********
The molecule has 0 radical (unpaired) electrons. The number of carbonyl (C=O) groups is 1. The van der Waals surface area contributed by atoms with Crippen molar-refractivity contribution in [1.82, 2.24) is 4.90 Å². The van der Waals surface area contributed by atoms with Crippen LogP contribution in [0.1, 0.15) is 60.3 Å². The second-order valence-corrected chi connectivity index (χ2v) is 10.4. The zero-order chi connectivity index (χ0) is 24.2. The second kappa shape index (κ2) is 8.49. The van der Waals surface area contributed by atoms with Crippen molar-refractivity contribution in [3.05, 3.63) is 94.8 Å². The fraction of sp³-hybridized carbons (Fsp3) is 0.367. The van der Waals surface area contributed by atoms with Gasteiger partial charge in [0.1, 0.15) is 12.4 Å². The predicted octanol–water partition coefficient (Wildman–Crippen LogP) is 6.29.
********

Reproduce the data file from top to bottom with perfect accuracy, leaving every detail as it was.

The molecule has 0 radical (unpaired) electrons. The number of carbonyl (C=O) groups is 1. The van der Waals surface area contributed by atoms with Crippen molar-refractivity contribution in [1.82, 2.24) is 4.90 Å². The van der Waals surface area contributed by atoms with Crippen LogP contribution in [0.1, 0.15) is 60.3 Å². The second-order valence-corrected chi connectivity index (χ2v) is 10.4. The zero-order chi connectivity index (χ0) is 24.2. The second kappa shape index (κ2) is 8.49. The van der Waals surface area contributed by atoms with Crippen molar-refractivity contribution in [3.05, 3.63) is 94.8 Å². The fraction of sp³-hybridized carbons (Fsp3) is 0.367. The van der Waals surface area contributed by atoms with Gasteiger partial charge in [0.1, 0.15) is 12.4 Å². The predicted octanol–water partition coefficient (Wildman–Crippen LogP) is 6.29.